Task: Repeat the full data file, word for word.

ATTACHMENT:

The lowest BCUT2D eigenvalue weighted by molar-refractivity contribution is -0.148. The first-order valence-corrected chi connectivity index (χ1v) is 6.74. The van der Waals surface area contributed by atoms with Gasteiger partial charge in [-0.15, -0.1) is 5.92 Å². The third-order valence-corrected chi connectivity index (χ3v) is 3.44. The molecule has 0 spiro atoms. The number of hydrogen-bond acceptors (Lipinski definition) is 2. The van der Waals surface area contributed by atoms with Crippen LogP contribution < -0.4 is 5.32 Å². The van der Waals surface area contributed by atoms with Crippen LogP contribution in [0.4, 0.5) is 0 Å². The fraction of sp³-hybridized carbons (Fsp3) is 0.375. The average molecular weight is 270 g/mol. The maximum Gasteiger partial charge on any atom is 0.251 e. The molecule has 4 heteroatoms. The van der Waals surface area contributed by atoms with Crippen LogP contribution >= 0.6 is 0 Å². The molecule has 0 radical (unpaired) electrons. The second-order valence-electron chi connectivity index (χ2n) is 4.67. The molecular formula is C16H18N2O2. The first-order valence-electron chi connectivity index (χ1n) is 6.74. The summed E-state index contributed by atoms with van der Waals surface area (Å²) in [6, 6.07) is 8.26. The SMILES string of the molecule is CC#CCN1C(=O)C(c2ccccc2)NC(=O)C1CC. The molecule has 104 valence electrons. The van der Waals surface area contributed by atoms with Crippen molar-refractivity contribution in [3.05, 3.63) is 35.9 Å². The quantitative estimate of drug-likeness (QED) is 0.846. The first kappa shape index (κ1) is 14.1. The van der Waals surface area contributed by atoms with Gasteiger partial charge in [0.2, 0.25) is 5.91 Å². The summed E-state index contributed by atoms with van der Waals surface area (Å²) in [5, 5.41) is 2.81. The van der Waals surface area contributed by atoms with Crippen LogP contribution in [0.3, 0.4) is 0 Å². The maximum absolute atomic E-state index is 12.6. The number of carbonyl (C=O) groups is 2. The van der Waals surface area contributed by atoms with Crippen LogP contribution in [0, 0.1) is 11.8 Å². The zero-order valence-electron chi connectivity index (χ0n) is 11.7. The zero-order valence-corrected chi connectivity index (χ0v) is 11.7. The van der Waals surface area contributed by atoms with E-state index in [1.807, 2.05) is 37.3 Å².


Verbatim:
The lowest BCUT2D eigenvalue weighted by molar-refractivity contribution is -0.148. The first-order valence-corrected chi connectivity index (χ1v) is 6.74. The van der Waals surface area contributed by atoms with Gasteiger partial charge in [-0.15, -0.1) is 5.92 Å². The third-order valence-corrected chi connectivity index (χ3v) is 3.44. The molecule has 0 spiro atoms. The number of hydrogen-bond acceptors (Lipinski definition) is 2. The van der Waals surface area contributed by atoms with Crippen LogP contribution < -0.4 is 5.32 Å². The van der Waals surface area contributed by atoms with Crippen LogP contribution in [0.4, 0.5) is 0 Å². The fraction of sp³-hybridized carbons (Fsp3) is 0.375. The average molecular weight is 270 g/mol. The maximum Gasteiger partial charge on any atom is 0.251 e. The molecule has 4 heteroatoms. The van der Waals surface area contributed by atoms with Crippen LogP contribution >= 0.6 is 0 Å². The molecule has 0 radical (unpaired) electrons. The second-order valence-electron chi connectivity index (χ2n) is 4.67. The molecular formula is C16H18N2O2. The first-order valence-electron chi connectivity index (χ1n) is 6.74. The summed E-state index contributed by atoms with van der Waals surface area (Å²) in [6, 6.07) is 8.26. The SMILES string of the molecule is CC#CCN1C(=O)C(c2ccccc2)NC(=O)C1CC. The molecule has 104 valence electrons. The van der Waals surface area contributed by atoms with Crippen molar-refractivity contribution in [3.05, 3.63) is 35.9 Å². The quantitative estimate of drug-likeness (QED) is 0.846. The first kappa shape index (κ1) is 14.1. The van der Waals surface area contributed by atoms with Gasteiger partial charge in [0.2, 0.25) is 5.91 Å². The summed E-state index contributed by atoms with van der Waals surface area (Å²) in [5, 5.41) is 2.81. The van der Waals surface area contributed by atoms with Crippen LogP contribution in [0.3, 0.4) is 0 Å². The maximum absolute atomic E-state index is 12.6. The number of carbonyl (C=O) groups is 2. The van der Waals surface area contributed by atoms with Crippen LogP contribution in [0, 0.1) is 11.8 Å². The zero-order valence-electron chi connectivity index (χ0n) is 11.7. The zero-order valence-corrected chi connectivity index (χ0v) is 11.7. The van der Waals surface area contributed by atoms with E-state index in [1.807, 2.05) is 37.3 Å².